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– The purpose of this paper is to investigate the relationship between online friend networks and the mental well-being (MWB) of adolescent males.
The purpose of this paper is to investigate the relationship between online friend networks and the mental well-being (MWB) of adolescent males.
The study used a mixed methods approach: first, questionnaire involving a validated MWB scale and questions regarding online friendship to 14-15 year old males (n=521); and second, focus group interviews (n=8) of between six and eight members three months later.
Positive and negative associations were recorded between online friends and well-being. A positive relationship (p < 0.05) was found between the number of online friends and well-being scores. However, higher numbers of online friends were also associated with increases in negative online experiences namely, receiving embarrassing posts online or risky activities such as, chatting frequently with strangers. Online friends may influence perceptions of social support, status and belonging, each of which may contribute positively or negatively to well-being. However, by increasing these perceptions, online friends may cause additional distress when their presence does not provide tangible support during a crisis period.
Online friends provide the context to which young males explore and negotiate the online world. To date, little mixed methods research has focused exclusively on the MWB of online friends. Policy makers could do well to consider the growing prominence of online social networking and produce targeted programmes to educate young people on the benefits and pitfalls of building large online “friend” networks.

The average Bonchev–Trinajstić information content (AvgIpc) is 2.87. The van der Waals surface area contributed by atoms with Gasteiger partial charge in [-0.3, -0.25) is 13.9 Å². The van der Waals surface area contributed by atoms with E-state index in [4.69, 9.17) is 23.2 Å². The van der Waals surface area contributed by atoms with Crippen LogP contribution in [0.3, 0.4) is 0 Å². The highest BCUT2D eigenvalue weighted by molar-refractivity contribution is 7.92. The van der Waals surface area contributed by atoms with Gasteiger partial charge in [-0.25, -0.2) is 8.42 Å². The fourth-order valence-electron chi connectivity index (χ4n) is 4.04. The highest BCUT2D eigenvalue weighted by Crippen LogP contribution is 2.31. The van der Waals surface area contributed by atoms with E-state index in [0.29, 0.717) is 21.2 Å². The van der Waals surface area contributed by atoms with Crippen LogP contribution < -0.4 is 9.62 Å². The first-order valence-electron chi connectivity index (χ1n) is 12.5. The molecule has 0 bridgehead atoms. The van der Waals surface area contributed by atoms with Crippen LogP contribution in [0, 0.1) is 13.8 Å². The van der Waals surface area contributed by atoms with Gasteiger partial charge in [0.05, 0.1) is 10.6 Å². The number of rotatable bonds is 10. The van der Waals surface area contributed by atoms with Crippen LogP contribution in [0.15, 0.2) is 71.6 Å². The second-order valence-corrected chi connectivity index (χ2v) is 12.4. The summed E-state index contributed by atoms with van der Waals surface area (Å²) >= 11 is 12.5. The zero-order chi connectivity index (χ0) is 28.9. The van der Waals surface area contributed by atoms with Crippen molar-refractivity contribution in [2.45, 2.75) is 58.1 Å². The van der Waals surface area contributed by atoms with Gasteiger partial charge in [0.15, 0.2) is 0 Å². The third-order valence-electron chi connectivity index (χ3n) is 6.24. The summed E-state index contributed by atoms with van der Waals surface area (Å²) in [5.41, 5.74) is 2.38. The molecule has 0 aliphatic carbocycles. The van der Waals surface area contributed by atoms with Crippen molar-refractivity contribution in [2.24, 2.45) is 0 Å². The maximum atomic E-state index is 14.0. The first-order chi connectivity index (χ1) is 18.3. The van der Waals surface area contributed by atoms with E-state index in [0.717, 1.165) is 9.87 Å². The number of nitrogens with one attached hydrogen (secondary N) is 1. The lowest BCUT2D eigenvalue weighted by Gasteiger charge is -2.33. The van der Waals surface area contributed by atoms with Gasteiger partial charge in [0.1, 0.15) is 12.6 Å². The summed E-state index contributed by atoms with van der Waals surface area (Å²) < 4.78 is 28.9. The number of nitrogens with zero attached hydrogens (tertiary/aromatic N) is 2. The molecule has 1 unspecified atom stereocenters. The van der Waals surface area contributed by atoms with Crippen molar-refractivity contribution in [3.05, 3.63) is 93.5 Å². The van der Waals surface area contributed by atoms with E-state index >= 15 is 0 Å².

Little research has focused on the quality and availability of interactive online support services retrieved through search engines. The purpose of this paper is twofold;…
Little research has focused on the quality and availability of interactive online support services retrieved through search engines. The purpose of this paper is twofold; first, to review and assess the availability and accessibility of interactive online support available to individuals in suicidal crisis. Second, to field test a new tool developed specifically to evaluate both the quality of online information and the quality of interactive support.
A collection of six terms relating to suicidal distress were generated and inputted across three major search engines (Google, Yahoo and Ask). Following initial exclusions, the remaining web sites were analysed using the SPAT (Site, Publisher, Audience and Timeliness) tool and recently developed COSAT (Crisis and Online Support Appraisal Tool) tool.
The quality of web sites retrieved was variable, with only 1.9 per cent deemed as high-quality interactive support resources. Google had the greatest precision of searching, but ease of access through search engines was generally limited. No significant difference was found in the quality of web sites located on pages 1 or 2 of search engine results. Overall, community and voluntary sector web sites averaged higher quality and interactive support rating's compared to publicly funded web sites.
The newly developed COSAT tool may provide a positive first step towards a standardised measure of online quality and interactive support, although further testing and validation is required with a larger sample size.
To the authors knowledge little research has focused on the quality and availability of interactive online support services retrieved through search engines.